Media literacy definitions have been in flux during the 20th century. Scholars, policy makers, educators, and activists from Europe, Australia, and North America, in particular, have defined the term according to their different interests, ideologies, and perspectives, giving rise to several definitions that are contradictory. Although the conflicting interests of the stakeholders have become an obstacle for the creation of a consensus on the aims and purposes of media literacy, in the last two decades, there has been some sort of general agreement on the key concepts and principles. As the contemporary social, cultural, technological, and economical contexts have become more global, networked, and convergent, the tendency to define media literacy in broader, general, and inclusive terms has become more accepted.
Historically, defining media literacy has been a site of contestation over power and authority. Defining who has the right to access, interpret and produce media texts, and to participate in society and culture through media, has been a struggle at the core of human societies. When the term media literacy appears in the academic, public, and policy discussions of the 20th century in Europe and North America, it does it in the sociocultural and economic context of transition between industrial and post-industrial societies. In this context, numerous mediated representations of reality, culture, knowledge, and values circulate among the population via print media (e.g. newspapers, magazines, and comics) and electronic media (e.g. film, radio, and television). In an effort to define and justify the need for understanding, learning, and reading the new media texts, proponents of media literacy decided to use the term “literacy.” This term had already earned a place in the discourses of education, history, and policy, and had already been institutionalized in public schooling. Extending the classical meaning of “literacy” (reading and writing) to other media not only legitimized the value of new media texts but also highlighted the importance of teaching how to read and write them.
It makes sense to understand the evolution of the aims and purposes of media literacy in relation to the study of the more general term “literacy.” “Literacy” has been at the origin of “media literacy” and also is becoming its end. As networked digital media, converge with print and broadcast media in the context of our contemporary post-industrial society, there is a growing consensus around the idea that “media literacy” should include all media, support the development of citizenship, foster participation in culture and society, and embrace the multiplicity of literacies (information, visual, network, computer, internet) that have spawned in the last decades. On the one hand, general principles of “media literacy” (access, analysis, evaluation, content creation) have been consolidated in official documents such as the one of the USA National Leadership Conference of Media Literacy (1992), the UNESCO(1999), and UK OFCOM (2003). On the other, leading scholars such as Buckingham (2011, 2007, 2005, 2003), Livingstone (2009, 2008, 2003), Hobbs (2011, 1998), Bazalgette (2008), Copen and Kalantzis (2000), Perez-Tornero (2008, 2010), Gutierrez (2011, 2008), Soep (2010), and Tyner (1998), have elaborated conceptual frameworks that recognize the need for an integrative and inclusive notion of media literacy.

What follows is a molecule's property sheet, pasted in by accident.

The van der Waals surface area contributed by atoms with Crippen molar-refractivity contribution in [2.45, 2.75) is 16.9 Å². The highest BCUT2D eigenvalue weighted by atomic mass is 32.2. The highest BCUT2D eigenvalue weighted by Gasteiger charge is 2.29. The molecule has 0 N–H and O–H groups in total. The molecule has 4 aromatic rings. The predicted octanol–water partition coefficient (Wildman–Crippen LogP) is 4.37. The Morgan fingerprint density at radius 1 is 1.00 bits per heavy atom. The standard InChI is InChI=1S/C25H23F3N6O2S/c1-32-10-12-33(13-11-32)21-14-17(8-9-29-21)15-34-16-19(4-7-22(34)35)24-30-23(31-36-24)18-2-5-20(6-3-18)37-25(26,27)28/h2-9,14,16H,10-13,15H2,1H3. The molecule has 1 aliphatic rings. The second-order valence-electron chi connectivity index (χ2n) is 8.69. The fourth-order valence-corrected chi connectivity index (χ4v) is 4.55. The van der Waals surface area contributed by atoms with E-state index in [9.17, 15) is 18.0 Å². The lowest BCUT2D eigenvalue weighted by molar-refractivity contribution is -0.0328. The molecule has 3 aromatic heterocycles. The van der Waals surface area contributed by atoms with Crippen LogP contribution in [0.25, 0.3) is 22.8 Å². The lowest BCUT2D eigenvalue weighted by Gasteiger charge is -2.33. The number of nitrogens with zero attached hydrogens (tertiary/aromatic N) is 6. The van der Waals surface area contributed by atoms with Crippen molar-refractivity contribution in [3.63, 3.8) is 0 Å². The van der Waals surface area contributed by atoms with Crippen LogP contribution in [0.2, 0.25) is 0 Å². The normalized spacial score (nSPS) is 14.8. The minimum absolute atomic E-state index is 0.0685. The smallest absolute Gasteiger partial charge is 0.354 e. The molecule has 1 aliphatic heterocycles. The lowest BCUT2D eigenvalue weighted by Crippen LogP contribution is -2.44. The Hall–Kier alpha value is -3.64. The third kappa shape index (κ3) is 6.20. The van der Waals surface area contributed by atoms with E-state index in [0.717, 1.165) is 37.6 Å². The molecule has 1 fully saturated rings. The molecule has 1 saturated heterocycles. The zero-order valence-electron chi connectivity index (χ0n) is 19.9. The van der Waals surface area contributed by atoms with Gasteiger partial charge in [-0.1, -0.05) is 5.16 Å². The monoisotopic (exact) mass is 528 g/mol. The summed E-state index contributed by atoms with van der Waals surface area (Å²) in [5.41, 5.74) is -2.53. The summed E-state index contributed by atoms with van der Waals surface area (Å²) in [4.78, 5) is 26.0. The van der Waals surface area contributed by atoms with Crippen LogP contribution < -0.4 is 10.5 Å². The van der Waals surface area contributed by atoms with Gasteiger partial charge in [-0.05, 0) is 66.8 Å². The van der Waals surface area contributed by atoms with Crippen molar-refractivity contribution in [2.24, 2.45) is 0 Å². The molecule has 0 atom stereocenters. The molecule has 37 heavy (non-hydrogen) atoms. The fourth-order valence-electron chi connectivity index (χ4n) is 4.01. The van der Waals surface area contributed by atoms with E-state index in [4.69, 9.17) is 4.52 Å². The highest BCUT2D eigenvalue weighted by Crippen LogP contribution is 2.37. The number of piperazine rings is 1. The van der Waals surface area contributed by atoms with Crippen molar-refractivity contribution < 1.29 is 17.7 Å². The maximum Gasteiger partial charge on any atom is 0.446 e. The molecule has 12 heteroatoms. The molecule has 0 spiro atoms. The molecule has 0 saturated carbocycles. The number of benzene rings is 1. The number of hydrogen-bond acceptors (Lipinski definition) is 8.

As the aims and purposes of media literacy become more wider, and inclusive, the evolution of the term seems to be closing a circular trajectory and approaching to the general and basic aims of the term literacy. Following the previous attempts to tracing the historical trajectory of media literacy and media education in Europe, USA, and Australia (Masterman 1992, Buckingham 2003, Gee 2010), I would like to identify the stages of the evolution as a series of paradigms. During the “inoculative or discriminatory paradigm” (1930s-) the aims and purposes had an emphasis on protecting audiences against the disease of the lowbrow literature, art, and culture. Since media corrupted and contaminated the audience, media literacy was necessary to maintain the canon. The “popular arts paradigm” (1950s-) emerged in parallel to the development of academic film studies and it implied that some media was worthy of study due to their aesthetic value (good or bad). In the 1970s, influenced by the theoretical developments in structuralism, semiotics, cultural, and media studies, the “representation paradigm” appeared. This paradigm focused the aims of media literacy on demystification, revealing the constructed nature of media texts, and showing how media reinforces ideologies.